So, to sum up, here’s a step by step breakdown of the process:

  1. We assessed a couple of production sites.
  2. We identified the various use cases that could be found.
  3. Finally, we looked at whether they were profitable and scalable.

In case you’re curious, here are some examples of some of the use cases that we looked at.

Use case examples

Use cases examples: type label inspection

Type label inspection

You might have noticed this type of label in your own car, the little black label. The location of it actually varies from country to country.

Sometimes workers will inadvertently damage it as they’re putting it on. There are a lot of things that can go wrong. Also, if you export your cars, then you will have big trouble if your type labels are not correct.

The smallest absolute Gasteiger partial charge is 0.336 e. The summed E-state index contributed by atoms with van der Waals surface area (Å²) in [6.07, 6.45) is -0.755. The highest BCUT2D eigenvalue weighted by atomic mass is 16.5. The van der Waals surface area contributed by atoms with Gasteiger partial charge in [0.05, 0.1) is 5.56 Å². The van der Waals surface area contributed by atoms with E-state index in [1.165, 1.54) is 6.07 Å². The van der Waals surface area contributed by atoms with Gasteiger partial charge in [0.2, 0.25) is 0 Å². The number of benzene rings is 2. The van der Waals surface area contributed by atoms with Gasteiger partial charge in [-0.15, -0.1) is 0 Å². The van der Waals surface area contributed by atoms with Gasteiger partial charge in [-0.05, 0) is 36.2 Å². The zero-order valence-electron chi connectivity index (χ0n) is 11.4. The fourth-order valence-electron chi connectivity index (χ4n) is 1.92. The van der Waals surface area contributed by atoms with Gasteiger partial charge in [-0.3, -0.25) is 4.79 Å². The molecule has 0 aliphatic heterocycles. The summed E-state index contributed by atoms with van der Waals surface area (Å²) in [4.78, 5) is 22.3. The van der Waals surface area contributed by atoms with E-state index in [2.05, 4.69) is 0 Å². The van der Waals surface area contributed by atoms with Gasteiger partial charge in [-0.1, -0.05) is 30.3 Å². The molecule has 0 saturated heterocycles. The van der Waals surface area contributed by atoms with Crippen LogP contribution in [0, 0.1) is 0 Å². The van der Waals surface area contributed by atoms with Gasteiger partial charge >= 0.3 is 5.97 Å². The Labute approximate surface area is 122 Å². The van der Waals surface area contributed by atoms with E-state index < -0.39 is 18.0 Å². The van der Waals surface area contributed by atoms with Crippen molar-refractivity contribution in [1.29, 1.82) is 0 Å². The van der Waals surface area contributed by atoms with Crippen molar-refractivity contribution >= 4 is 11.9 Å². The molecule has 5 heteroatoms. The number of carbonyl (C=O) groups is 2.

If you have a German plant, for example, but there's a Chinese type label in it, the German worker will struggle to check if it’s the right label.

Use cases examples: crack detection

Crack detection

At Volkswagen, we are always pressing metal parts on a large scale. Every couple of 1000 parts there might be cracks in it. It’s essential that you identify this because, if it goes unidentified, you could end up crashing the whole car.

Traditional Computer Vision didn't really work out here because it had too many false positives and false negatives. With modern Computer Vision, we found that the precision and recall were far more accurate.

Use cases examples: assembly check

Assembly check